Mary Lar is a retired professor of Education and wife of the pioneer national chairman of the Peoples Democratic Party (PDP) and first civilian governor of Plateau State, the late Chief Solomon Lar. The former Nigerian Ambassador to the Netherlands, who clocked 86 recently, in this interview by ISAAC SHOBAYO, speaks on some issues of national importance.
How does it feel being 86 years old?
I am happy for the grace to clock 86. I strongly believe that God has a purpose for keeping me alive. I can see what the Lord is doing in my life. The past 86 year have been very eventful years in which I have seen God’s power and how the power has been moving in the world and shaping my life for good. What God has been doing is so marvelous and wonderful. This has been part of my experience in the past 86 years. God, in His mighty power, has seen me through.
As a child, I was not supposed to be educated because my parents did not believe in educating female children. They believed that somebody like me should just go ahead and get married but I was eager to go to school. They didn’t understand what it meant for a girl to be educated but I insisted. I had to get my uncles to aunties to prevail on my parents to allow me follow my dream. An uncle paid my school fees. In those days, finding work was not a problem. As soon as you finished your education, work was already waiting for you but nowadays, the situation is not the same. Even with PhD today, you have to suffer. Graduates of today do all sorts of menial jobs to eke out a living. As I grew into maturity, I was happy to marry the man I married. He was so nice and caring that he allowed me to pursue my education up to the peak.
I went abroad to study. When I returned, I was to work in an office but I said no, this was not my passion; my interest then was in children. I wanted to impact the lives of people. They were disappointed that I didn’t want do administrative work so I disappointed them by going to classroom to teach. It wasn’t too long before I was made principal. To me, impacting lives was most important. After that, God saw me through to the end of my carrier. I got to the peak. I was full of joy because I, who was not supposed to be educated, became a professor of Education. The Lord is good. I don’t know how He paddled me and took me through all these.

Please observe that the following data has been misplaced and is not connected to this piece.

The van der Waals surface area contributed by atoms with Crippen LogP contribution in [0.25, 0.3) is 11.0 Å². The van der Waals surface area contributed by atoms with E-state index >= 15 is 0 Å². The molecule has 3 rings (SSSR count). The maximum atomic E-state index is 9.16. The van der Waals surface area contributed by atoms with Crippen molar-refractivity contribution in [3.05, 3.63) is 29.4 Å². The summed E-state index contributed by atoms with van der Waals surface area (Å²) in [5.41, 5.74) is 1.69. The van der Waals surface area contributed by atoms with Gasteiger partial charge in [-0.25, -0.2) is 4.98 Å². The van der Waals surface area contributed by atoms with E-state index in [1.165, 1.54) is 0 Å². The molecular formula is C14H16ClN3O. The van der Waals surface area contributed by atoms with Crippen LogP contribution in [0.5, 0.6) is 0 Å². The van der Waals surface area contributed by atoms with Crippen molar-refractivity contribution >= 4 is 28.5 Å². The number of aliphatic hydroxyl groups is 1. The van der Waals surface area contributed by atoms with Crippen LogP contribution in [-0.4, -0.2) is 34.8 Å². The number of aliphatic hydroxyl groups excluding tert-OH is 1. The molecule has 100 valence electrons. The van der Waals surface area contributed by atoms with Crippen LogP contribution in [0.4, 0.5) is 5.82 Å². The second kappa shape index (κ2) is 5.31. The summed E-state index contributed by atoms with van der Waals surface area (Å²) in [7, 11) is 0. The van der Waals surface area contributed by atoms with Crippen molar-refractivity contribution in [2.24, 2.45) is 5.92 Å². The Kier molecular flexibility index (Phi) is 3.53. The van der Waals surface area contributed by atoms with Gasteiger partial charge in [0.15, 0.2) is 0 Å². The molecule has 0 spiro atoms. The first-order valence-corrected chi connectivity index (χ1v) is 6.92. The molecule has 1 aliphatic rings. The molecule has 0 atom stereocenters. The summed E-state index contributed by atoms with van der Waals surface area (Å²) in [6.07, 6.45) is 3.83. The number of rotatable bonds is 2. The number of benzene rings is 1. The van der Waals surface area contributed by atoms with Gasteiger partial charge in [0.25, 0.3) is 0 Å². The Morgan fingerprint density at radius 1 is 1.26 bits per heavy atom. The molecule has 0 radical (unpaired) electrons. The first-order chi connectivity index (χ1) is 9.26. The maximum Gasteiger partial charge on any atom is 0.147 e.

I worked as a teacher and later as an administrator. I want to say that the experience I had was truly great. It is expected that when you are doing well, some people might not be happy. Sometimes people prefer wrong things to right things. There are those that will accuse you for nothing. For instance, when those in authority thought that I had some knowledge of how to reach out to children, during the UBE programme, they thought that people like us who were trained should be part of it to train others, to be teachers. Then I was asked to present macro teaching on the television and somebody that we finished together saw this and went to the Ministry of Education to say that this woman, we finished together, she is just interested in popularity. Some people are not just happy seeing you make progress. This is the life I have seen. I became a pensioner at the end of my career but when I was in my ‘60s, I was still active. So, I went back on contract and I continued to lecture at the University of Jos until I was nearly 70 before I finally retired. It was then I realised what pensioners are going through. I came to the conclusion that is it not better to cancel the idea of pension? For nine months now, I have not received any pension. When I asked them, some would say when we called for verification, you were not around. During those periods, I was outside the country for medical treatment and when I came back, nobody told me there was anything like that. I explained but still there was no sign of anything. I don’t know whether they will ever pay or not. I know of many that died for not being paid their pensions.
What was it like during the political journey with your husband, Chief Solomon Lar?